In the 1970s, author Joel Paris was one of the first doctors in his hospital to prescribe lithium to a psychiatric patient. In the wake of the drug’s success, both in that case and countless others, why this book? As Dr. Paris’ historical examination of bipolar diagnosis and critique of the spectrum demonstrates, medicine has often been prone to fads that are assumed correct until proven wrong by science. This book opens discussion about the overdiagnosis of bipolar disorder and the negative impact of this development on clinical care. Dr. Paris explores why patients are being classified as bipolar on dubious grounds and are being prescribed drugs they do not need. He explains the differences between bipolar disorder and depression without mania, personality disorders characterized by unstable mood, and impulsive disorders. A separate chapter discusses the unique issues present in the field of child psychiatry. Fads remain popular as long as they answer elusive and complex questions. Unfortunately, the bipolar spectrum being used to explain a wide variety of psychopathological phenomena has caused classic bipolar disorder to become almost lost in the shuffle. Combining research findings and personal experiences, Dr. Paris documents the damage of overdiagnosis and explores alternative treatments patients could benefit from.
Table of Contents
Part I: Concepts
History of the Bipolar Diagnosis: Reviews what we know about the neurobiology, epidemiology, outcome, and treatment response of bipolar disorders.
The Bipolar Spectrum: Presents a detailed critique of what the author calls “bipolar imperialism,” or the theory that “soft bipolar” symptoms point to the presence of a pathological process lying behind other diagnoses in psychiatry.
Affective Instability: This chapter will show how affective instability differs from bipolarity, in relation to BPD.
Part II: Disorders
Bipolarity and Psychosis: Examines recent evidence that vulnerability to psychosis crosses over from bipolar disorder to schizophrenia, challenging the Kraepelinian dichotomy.
Bipolarity and Depression: Presents a detailed critique of the evidence suggesting that some patients with unipolar depression have some bipolar symptomatology.
Bipolarity and Personality Disorders: Examines the over diagnosis of bipolar disorder, especially the borderline type and makes the case that patients with BPD respond best to specific and structured psychotherapy—which will not be prescribed as long as they are seen as bipolar.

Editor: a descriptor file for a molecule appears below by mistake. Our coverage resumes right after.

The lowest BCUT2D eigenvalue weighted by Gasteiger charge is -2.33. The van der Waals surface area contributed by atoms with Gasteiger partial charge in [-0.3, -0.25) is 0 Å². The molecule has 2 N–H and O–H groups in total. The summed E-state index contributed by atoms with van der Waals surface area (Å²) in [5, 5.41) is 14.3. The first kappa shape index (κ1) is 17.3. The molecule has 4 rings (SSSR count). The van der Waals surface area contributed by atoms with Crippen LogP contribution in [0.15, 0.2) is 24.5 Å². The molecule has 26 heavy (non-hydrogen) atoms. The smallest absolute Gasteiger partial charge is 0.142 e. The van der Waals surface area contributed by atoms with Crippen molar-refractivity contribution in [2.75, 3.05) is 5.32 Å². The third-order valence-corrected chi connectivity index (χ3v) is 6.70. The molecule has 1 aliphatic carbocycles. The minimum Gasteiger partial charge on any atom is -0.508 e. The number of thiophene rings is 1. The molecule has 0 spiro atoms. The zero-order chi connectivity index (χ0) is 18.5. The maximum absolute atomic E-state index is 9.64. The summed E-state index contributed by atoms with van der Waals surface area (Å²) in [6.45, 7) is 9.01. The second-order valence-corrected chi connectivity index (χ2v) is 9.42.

Bipolarity and Impulsive Disorders: Like the previous chapter, this one will examine the relation between bipolar disorder and various impulsive disorders, such as substance abuse and eating disorders.
Bipolarity and Behavioral Disorders of Childhood: This chapter will examine research on bipolar disorder in children. The author will use this research to make the case that children do not show the characteristic symptoms of the adult disorder, either in childhood or on long-term follow-up.
Part III: Implications
How Fads Develop: This chapter will look at diagnostic fads parallel to the bipolar fad and show why they eventually faded from view. The author will also make the case that only an evidence-based perspective can protect us from faddish diagnosis and treatment.
What Happens to Patients: This chapter will explore the consequences of over-diagnosis along with the side effects of medications and atypical neuroleptics. It will also include a statement on the focus on pharmacotherapy, as opposed to psychotherapy.
What Needs to Change: This chapter will summarize the main points of the book and present the message that psychiatry needs to be more humble about what it knows and does not know.
Joel Paris, MD, is Professor of Psychiatry at McGill University. He is also a Research Associate at the SMBD-Jewish General Hospital, and heads personality clinics at two hospitals. He is Editor-in-Chief of The Canadian Journal of Psychiatry.
“We are in the midst of a mania for Bipolar Disorders that rivals any of the stock market manias of recent years. … Joel Paris’ Bipolar Spectrum is for anyone negotiating mental health care today but also should alert everyone else to a growing lunacy at the heart of modern healthcare.” - David Healy, Professor of Psychiatry, Cardiff University, Wales, UK
“A must read for every psychiatrist who treats bipolar disorder and wants to better understand the risks of the bipolar spectrum concept. Dr. Paris identifies the conceptual and empirical limitations of the bipolar spectrum and the salesmen who have oversold the data.” - Mark Zimmerman, MD, Director, Outpatient Psychiatry, Rhode Island Hospital and The Miriam Hospital; Associate Professor, Brown Medical School, USA
“…In this deceptively provocative book on the bipolar spectrum, distinguished clinical academic Joel Paris masterfully charts the current climate change of diagnostic creep and the consequential ‘soft psychiatry,’ dissecting determinants of psychiatric imperialism that risk blurring illness with normality.” - Professor Gordon Parker, Executive Director, Black Dog Institute; Scentia Professor, School of Psychiatry, The University of New South Wales, Australia